Thomas loves going off property and is very well behaved on his outings. He’s jumping 2’6″ courses at home and off property, has gone on a few hunt trail rides over the summer and been the best behaved horse despite the chaos, and has really enjoyed cross-country schooling. He’s always willing to try, and learned about water, ditches and banks pretty quickly. He could also make a nice foxhunter. Sound, no vices, easy keeper.

Thomas is ready to start his show career, wherever it might take him. Motivated seller hoping to find him his special person! Located in Virginia.

Iron Ginny. Photo via Sport Horse Nation.

Big Beautiful OTTB Mare Ready to Compete

Iron Ginny is an 8yr old 16.2h bay TB mare with chrome. Lightly raced and retired sound on clean legs in 2014. Purchased by non-horse people and eventually abandoned in a boarding barn. Lightly worked and trail ridden (which she loves!) until put into event training this September.

Easy going in the barn. Uncomplicated ride, but sensitive and will not tolerate a green rider. Solid dressage foundation, jumping 2’6″ with ease. Has completed one combined test at the KY Horse Park, schooled at the indoor jumper shows, and recently schooled XC and loved it! Banks, ditches, water no problem!

Nice feet, good gaits. Loads, ties, cross-ties, good for farrier. Quality mare for well-educated amateur or junior rider. Can handle a mistake at the fences. Still green, but willing. Will continue to show indoor jumpers and dressage this winter and school XC weather permitting. Located in Ohio.

Neko Lad. Photo via Sport Horse Nation.

17 hand OTTB gelding

Neko Lad is a 17 hand (measured) 2013 registered Thoroughbred bay gelding. Neko came off the track this spring (sound) and was rested until about 3 months ago, when he was put into 3-4 day per week work. He is schooling training level dressage and jumping around 2’3″ courses.

He just completed his first starter trial at the elementary level, placing 4th out of 13 horses on his dressage score of 32. He was complimented many times on his excellent mind at the show. He is dead quiet, sensible and brave. He is scopey enough to run up the levels in eventing, but quiet enough to be a hunter.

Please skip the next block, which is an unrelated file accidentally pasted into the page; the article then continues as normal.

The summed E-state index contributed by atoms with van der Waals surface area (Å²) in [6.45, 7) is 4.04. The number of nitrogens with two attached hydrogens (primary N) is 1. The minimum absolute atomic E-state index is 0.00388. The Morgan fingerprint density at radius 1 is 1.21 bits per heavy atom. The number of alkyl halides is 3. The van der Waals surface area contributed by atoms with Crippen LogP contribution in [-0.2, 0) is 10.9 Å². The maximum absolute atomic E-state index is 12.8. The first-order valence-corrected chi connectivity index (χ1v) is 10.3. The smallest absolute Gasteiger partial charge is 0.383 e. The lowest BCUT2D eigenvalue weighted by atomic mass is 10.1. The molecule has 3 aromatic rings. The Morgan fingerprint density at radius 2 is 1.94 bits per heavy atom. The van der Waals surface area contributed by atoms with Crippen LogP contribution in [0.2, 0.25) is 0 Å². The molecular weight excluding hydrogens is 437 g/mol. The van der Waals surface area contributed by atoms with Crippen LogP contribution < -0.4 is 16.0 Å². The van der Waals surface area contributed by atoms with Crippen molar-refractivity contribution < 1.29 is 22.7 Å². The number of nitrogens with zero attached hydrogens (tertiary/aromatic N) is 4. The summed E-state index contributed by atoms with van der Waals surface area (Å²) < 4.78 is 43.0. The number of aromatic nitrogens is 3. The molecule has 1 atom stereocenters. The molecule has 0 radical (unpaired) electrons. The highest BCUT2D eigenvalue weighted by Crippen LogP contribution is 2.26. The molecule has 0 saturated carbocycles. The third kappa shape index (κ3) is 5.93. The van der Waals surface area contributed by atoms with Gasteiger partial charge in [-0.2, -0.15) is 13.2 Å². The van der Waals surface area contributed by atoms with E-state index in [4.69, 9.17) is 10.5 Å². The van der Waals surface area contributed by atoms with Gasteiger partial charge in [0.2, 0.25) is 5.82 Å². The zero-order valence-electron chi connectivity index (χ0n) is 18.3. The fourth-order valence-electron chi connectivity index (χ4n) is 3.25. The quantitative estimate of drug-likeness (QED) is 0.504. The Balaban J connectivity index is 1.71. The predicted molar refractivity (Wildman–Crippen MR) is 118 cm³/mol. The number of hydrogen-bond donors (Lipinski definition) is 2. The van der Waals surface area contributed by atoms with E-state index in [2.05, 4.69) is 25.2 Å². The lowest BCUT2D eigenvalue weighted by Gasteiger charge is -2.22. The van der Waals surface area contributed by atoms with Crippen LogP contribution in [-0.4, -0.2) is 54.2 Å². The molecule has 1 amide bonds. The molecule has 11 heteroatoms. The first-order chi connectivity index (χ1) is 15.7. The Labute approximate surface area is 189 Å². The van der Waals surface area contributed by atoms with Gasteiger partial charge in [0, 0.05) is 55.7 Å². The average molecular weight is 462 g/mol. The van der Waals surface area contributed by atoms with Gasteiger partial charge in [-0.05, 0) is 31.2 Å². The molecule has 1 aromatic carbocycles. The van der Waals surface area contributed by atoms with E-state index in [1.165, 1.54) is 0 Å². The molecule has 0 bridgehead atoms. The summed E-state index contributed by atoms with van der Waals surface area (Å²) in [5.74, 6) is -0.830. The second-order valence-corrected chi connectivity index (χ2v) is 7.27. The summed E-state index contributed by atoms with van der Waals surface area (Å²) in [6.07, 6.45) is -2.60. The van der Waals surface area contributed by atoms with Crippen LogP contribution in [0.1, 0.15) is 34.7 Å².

He is still owned by his breeder. Sound and healthy. This is a lovely young gelding with a lot of potential and a great brain. Clean legs, great feet. In your pocket attitude. Located in West Virginia.

Summer SunTan. Photo via Sport Horse Nation.

10 yr 16.2 OTTB Gelding

Summer SunTan is a laid back, easy to work with Off the track thoroughbred. He retired from racing as a 5 year old with no injuries. Has competed in many county jumpers shows with amateurs and pros. Currently competing novice level ready to move up in the spring. Scores 7s and 8s in gaits.

Owner is 83 year old widow looking to down size since she hasn’t ridden in years. Clips, ties, bathes, stands for vet/Shoer/tied at the trailer. Located in California.

Tiz Time to Shine. Photo via Sport Horse Nation.

Exciting OTTB with great mind and lots of talent – owner wants to sell before winter

Updated price – owner wants to sell before winter!! This is a steal for a horse with LOADS of talent and an INCREDIBLE brain!! Tiz Time To Shine (Tiz Now/Shine Upon) is a really lovely and level headed 5 year old OTTB gelding that’s been well restarted since coming off the track sound a year ago.

He’s schooling BN like a pro and is a straightforward ride in every way. He hacks out with a group or alone, and is easy to ride and handle. He will make a great partner for an amateur or young rider looking to event or spend time in the show ring. Located in Pennsylvania.

Listings included in this article are randomly selected and confirmed to be current and active before inclusion. Sport Horse Nation features user-generated content and therefore cannot verify or make any warranty as to the validity or reliability of information.

Saturday Video: Building Confidence on Cross Country

Leaving the comfort of home and traveling to an unfamiliar venue with a young horse can be pretty nerve wracking.  You never really know what kind of horse you’re going to have when you get out there. Will he be barn sour or overly eager? Will he insist there are trolls hiding in the ditches? Who knows! But hey, the unpredictability of baby horses is half the fun, right?

Elisa Wallace recently took several young horses to Full Gallop Farm‘s sprawling cross country course in Aiken, SC. The goal was to build their confidence, so she approached every new experience with an open mind and only two rules: no bolting and no bucking. Watch these young horses find the fun in cross country.

Julia Krajewski Accepts Administrative Sanction for Positive Drug Test

Julia Krajewski and Samourai du Thot. Photo by Leslie Wylie.